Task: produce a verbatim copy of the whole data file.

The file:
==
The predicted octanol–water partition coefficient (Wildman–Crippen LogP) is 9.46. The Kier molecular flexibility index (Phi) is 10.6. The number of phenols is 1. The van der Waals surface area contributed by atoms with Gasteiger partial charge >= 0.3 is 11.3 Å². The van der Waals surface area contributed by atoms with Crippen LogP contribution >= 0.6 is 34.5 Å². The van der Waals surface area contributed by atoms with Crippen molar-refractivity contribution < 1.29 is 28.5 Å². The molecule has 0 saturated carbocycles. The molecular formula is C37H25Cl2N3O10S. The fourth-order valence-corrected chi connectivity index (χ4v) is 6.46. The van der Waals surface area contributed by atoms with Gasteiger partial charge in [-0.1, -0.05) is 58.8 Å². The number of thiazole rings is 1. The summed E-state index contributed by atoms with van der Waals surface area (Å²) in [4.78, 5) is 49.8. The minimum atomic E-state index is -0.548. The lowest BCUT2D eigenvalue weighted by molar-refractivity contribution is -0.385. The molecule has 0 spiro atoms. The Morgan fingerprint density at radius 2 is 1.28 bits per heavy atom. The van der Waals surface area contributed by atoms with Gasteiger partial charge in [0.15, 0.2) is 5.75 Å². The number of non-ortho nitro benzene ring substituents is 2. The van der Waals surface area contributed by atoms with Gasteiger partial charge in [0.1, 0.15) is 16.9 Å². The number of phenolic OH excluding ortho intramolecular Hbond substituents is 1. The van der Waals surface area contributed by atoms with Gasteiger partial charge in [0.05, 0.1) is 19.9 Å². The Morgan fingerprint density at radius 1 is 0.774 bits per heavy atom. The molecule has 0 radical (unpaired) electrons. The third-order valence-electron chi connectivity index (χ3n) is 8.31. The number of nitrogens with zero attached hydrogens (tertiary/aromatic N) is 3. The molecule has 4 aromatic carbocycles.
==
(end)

The predicted octanol–water partition coefficient (Wildman–Crippen LogP) is 9.46. The Kier molecular flexibility index (Phi) is 10.6. The number of phenols is 1. The van der Waals surface area contributed by atoms with Gasteiger partial charge >= 0.3 is 11.3 Å². The van der Waals surface area contributed by atoms with Crippen LogP contribution >= 0.6 is 34.5 Å². The van der Waals surface area contributed by atoms with Crippen molar-refractivity contribution < 1.29 is 28.5 Å². The molecule has 0 saturated carbocycles. The molecular formula is C37H25Cl2N3O10S. The fourth-order valence-corrected chi connectivity index (χ4v) is 6.46. The van der Waals surface area contributed by atoms with Gasteiger partial charge in [-0.1, -0.05) is 58.8 Å². The number of thiazole rings is 1. The summed E-state index contributed by atoms with van der Waals surface area (Å²) in [4.78, 5) is 49.8. The minimum atomic E-state index is -0.548. The lowest BCUT2D eigenvalue weighted by molar-refractivity contribution is -0.385. The molecule has 0 spiro atoms. The Morgan fingerprint density at radius 2 is 1.28 bits per heavy atom. The van der Waals surface area contributed by atoms with Gasteiger partial charge in [0.15, 0.2) is 5.75 Å². The number of non-ortho nitro benzene ring substituents is 2. The van der Waals surface area contributed by atoms with Gasteiger partial charge in [0.1, 0.15) is 16.9 Å². The number of phenolic OH excluding ortho intramolecular Hbond substituents is 1. The van der Waals surface area contributed by atoms with Gasteiger partial charge in [0.05, 0.1) is 19.9 Å². The Morgan fingerprint density at radius 1 is 0.774 bits per heavy atom. The molecule has 0 radical (unpaired) electrons. The third-order valence-electron chi connectivity index (χ3n) is 8.31. The number of nitrogens with zero attached hydrogens (tertiary/aromatic N) is 3. The molecule has 4 aromatic carbocycles.